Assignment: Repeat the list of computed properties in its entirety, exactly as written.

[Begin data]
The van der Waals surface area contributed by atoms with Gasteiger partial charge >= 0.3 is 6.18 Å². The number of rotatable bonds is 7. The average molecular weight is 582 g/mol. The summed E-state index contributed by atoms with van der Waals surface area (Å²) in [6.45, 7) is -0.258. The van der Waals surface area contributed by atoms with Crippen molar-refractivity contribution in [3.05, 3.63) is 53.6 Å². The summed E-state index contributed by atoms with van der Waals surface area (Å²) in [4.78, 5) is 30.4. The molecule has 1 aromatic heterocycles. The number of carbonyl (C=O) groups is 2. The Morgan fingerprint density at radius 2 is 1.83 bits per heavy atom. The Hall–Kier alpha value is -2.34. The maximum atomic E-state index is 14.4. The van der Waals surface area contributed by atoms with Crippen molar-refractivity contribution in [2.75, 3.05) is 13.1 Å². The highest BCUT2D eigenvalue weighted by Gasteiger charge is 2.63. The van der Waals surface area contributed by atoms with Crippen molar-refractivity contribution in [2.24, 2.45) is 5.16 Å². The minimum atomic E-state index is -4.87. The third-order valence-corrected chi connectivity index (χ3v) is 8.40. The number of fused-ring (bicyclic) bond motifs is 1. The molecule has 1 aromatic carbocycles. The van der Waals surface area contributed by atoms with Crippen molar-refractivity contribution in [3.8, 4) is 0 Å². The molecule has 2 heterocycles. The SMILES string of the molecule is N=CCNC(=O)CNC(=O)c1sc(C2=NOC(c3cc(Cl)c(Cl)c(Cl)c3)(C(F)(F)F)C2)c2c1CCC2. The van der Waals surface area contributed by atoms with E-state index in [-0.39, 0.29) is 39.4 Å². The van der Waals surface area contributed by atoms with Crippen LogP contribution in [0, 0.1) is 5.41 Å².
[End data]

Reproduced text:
The van der Waals surface area contributed by atoms with Gasteiger partial charge >= 0.3 is 6.18 Å². The number of rotatable bonds is 7. The average molecular weight is 582 g/mol. The summed E-state index contributed by atoms with van der Waals surface area (Å²) in [6.45, 7) is -0.258. The van der Waals surface area contributed by atoms with Crippen molar-refractivity contribution in [3.05, 3.63) is 53.6 Å². The summed E-state index contributed by atoms with van der Waals surface area (Å²) in [4.78, 5) is 30.4. The molecule has 1 aromatic heterocycles. The number of carbonyl (C=O) groups is 2. The Morgan fingerprint density at radius 2 is 1.83 bits per heavy atom. The Hall–Kier alpha value is -2.34. The maximum atomic E-state index is 14.4. The van der Waals surface area contributed by atoms with Crippen molar-refractivity contribution in [2.75, 3.05) is 13.1 Å². The highest BCUT2D eigenvalue weighted by Gasteiger charge is 2.63. The van der Waals surface area contributed by atoms with Crippen molar-refractivity contribution in [2.24, 2.45) is 5.16 Å². The minimum atomic E-state index is -4.87. The third-order valence-corrected chi connectivity index (χ3v) is 8.40. The number of fused-ring (bicyclic) bond motifs is 1. The molecule has 1 aromatic carbocycles. The van der Waals surface area contributed by atoms with Crippen molar-refractivity contribution in [3.8, 4) is 0 Å². The molecule has 2 heterocycles. The SMILES string of the molecule is N=CCNC(=O)CNC(=O)c1sc(C2=NOC(c3cc(Cl)c(Cl)c(Cl)c3)(C(F)(F)F)C2)c2c1CCC2. The van der Waals surface area contributed by atoms with E-state index in [-0.39, 0.29) is 39.4 Å². The van der Waals surface area contributed by atoms with Crippen LogP contribution in [0, 0.1) is 5.41 Å².